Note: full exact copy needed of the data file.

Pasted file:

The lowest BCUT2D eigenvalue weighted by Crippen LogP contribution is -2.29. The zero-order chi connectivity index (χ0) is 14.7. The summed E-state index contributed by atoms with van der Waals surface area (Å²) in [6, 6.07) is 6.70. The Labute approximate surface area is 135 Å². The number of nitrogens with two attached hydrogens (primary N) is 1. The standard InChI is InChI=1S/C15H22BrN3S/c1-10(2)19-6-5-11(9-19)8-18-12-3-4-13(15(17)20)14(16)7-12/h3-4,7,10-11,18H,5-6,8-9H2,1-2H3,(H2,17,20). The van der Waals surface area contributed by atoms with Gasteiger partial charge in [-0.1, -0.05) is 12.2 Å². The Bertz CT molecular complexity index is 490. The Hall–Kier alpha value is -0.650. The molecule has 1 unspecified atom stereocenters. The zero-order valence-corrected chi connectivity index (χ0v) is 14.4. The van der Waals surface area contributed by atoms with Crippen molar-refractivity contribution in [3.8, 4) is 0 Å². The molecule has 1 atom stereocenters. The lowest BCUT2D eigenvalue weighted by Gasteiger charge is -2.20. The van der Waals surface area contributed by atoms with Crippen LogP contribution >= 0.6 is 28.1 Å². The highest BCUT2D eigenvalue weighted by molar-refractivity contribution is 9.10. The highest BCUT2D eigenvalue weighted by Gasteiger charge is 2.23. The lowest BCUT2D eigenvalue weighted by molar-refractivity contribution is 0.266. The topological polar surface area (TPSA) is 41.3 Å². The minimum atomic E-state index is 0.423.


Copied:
The lowest BCUT2D eigenvalue weighted by Crippen LogP contribution is -2.29. The zero-order chi connectivity index (χ0) is 14.7. The summed E-state index contributed by atoms with van der Waals surface area (Å²) in [6, 6.07) is 6.70. The Labute approximate surface area is 135 Å². The number of nitrogens with two attached hydrogens (primary N) is 1. The standard InChI is InChI=1S/C15H22BrN3S/c1-10(2)19-6-5-11(9-19)8-18-12-3-4-13(15(17)20)14(16)7-12/h3-4,7,10-11,18H,5-6,8-9H2,1-2H3,(H2,17,20). The van der Waals surface area contributed by atoms with Gasteiger partial charge in [-0.1, -0.05) is 12.2 Å². The Bertz CT molecular complexity index is 490. The Hall–Kier alpha value is -0.650. The molecule has 1 unspecified atom stereocenters. The zero-order valence-corrected chi connectivity index (χ0v) is 14.4. The van der Waals surface area contributed by atoms with Crippen molar-refractivity contribution in [3.8, 4) is 0 Å². The molecule has 1 atom stereocenters. The lowest BCUT2D eigenvalue weighted by Gasteiger charge is -2.20. The van der Waals surface area contributed by atoms with Crippen LogP contribution >= 0.6 is 28.1 Å². The highest BCUT2D eigenvalue weighted by molar-refractivity contribution is 9.10. The highest BCUT2D eigenvalue weighted by Gasteiger charge is 2.23. The lowest BCUT2D eigenvalue weighted by molar-refractivity contribution is 0.266. The topological polar surface area (TPSA) is 41.3 Å². The minimum atomic E-state index is 0.423.